Parting Ways

It has been awhile since I have earned a Certificate of Achievement or any type of certificate for that matter, but of all of the ones I have received, none mean more to me than this one.  I completed radiation therapy, and I was awarded this certificate by the radiation team.  It was a light-hearted way to mark the end of another breast cancer milestone, but it ended up being much more to me.

As I completed my final treatment, I found myself feeling a bit sad, as I said good-bye to the team of amazing people I have entrusted my recovery to for the past month.  I will not miss beginning my day being radiated, but I will miss the people who took such great care of me and showed me kindness and compassion.  I suck at farewells, even ones that are inevitable.  As I pulled away from the treatment center, Pearl Jam’s “Parting Ways” was playing on satellite radio, which was appropriate and bittersweet on a number of levels.

As this part of my treatment comes to an end, I feel like other aspects of my life are ending, as well.  Some of these endings are by my own doing, while other endings are most certainly not.  With each end or ‘good-bye’, there are varying degrees of grief and loss, and there is a mixture of fear and excitement about the future that awaits me.  Right now, I feel as if I am standing on shaky ground, physically, emotionally, and spiritually, and I am surveying life’s landscape searching for a soft spot to land.

For awhile now, I either have known or sensed that some of these endings were in the works, but now that some of them are here, with others in the offing, I am not entirely sure what to do. I cannot, and don’t necessarily want to, return to how my life was unfolding prior to being diagnosed with breast cancer, but I am not sure how to begin again.

As my wise friend and mentor, Trude, reminded me over tea this morning, anxiety is a sign that something is out of balance and that it is time to change course.  As I take stock of the signs, I am allowing myself to accept the uncertainty and to begin to trust that all of these endings will lead me to far greater beginnings than I can imagine, or at least, I am trying to do this.  Today, I am focused more on resting, as the fatigue and shortness of breath have yet to end, but they will.  Everything comes to an end eventually.  Everything.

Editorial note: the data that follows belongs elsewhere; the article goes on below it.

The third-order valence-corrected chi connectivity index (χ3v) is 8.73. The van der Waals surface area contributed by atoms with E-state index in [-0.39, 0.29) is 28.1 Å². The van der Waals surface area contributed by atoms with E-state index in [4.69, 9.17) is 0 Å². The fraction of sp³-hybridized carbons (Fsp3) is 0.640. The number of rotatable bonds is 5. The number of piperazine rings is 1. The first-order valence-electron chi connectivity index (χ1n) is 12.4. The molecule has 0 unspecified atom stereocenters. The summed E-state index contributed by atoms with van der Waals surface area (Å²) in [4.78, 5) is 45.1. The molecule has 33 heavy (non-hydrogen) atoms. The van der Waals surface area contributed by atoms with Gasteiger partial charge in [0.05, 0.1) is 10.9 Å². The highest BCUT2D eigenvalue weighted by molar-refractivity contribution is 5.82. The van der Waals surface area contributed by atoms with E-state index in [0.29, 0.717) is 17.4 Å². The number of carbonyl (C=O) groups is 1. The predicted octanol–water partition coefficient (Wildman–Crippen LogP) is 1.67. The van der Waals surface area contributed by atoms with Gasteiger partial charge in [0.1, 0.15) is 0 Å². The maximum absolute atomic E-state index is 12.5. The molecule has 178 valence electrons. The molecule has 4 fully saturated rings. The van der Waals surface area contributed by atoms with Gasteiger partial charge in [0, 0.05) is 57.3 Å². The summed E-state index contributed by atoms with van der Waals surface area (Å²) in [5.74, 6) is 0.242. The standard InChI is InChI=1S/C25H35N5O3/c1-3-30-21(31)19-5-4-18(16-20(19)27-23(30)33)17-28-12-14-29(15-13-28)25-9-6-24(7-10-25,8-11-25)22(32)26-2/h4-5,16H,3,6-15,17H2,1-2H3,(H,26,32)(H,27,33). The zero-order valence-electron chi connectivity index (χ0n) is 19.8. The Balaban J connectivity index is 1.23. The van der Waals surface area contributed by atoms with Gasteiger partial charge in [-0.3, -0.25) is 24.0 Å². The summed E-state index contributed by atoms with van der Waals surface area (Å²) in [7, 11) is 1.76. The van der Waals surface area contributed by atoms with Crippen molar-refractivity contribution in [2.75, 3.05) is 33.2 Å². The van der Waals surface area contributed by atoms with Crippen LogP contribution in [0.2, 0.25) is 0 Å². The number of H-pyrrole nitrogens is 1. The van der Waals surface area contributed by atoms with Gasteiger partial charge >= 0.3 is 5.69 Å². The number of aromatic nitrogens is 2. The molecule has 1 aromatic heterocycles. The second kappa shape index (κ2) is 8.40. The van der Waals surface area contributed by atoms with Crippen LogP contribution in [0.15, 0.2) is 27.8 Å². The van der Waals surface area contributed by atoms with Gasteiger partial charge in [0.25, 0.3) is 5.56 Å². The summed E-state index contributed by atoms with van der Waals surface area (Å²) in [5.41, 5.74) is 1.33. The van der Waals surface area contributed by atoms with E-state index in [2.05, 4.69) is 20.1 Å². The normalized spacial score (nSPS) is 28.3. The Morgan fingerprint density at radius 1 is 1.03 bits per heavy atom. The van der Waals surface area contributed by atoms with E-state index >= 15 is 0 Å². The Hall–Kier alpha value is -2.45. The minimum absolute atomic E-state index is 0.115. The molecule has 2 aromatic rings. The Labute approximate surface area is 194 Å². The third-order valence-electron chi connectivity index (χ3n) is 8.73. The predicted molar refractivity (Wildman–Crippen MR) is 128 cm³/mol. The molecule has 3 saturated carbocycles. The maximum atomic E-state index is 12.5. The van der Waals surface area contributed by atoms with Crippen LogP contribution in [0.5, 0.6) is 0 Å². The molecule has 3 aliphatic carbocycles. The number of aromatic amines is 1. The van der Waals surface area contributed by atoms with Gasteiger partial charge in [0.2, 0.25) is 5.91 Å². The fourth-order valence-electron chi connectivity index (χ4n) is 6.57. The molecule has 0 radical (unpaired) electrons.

As I adjust the course of my life, I look at that simple piece paper and remind myself of a few lessons that I have both learned and earned along the way:

  • I am strong enough to handle anything, even when I am scared, sad, anxious, or doubtful.
  • I am committed to doing whatever I can to heal and recover, even when the process is painful.
  • I am capable of giving a great deal or my love and affection to other people, even when I am the one in need.
  • I am capable of dreaming and achieving great things, even when the odds seem insurmountable.

What I have achieved so far pales in comparison to what I know I can and will do.  But first, I will take a nap.

That’s another story . . .

Categories: That's Another Story

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6 replies

  1. So glad your treatment has ended. I understand your ambivalence though. You are one of the strongest most resilient women I know Kristi Jo but with a wonderful acceptance of your vulnerability. Rest well…there is still time to dream.

  2. Good luck, Kristi Jo, as this next chapter begins. And naps are important!!!

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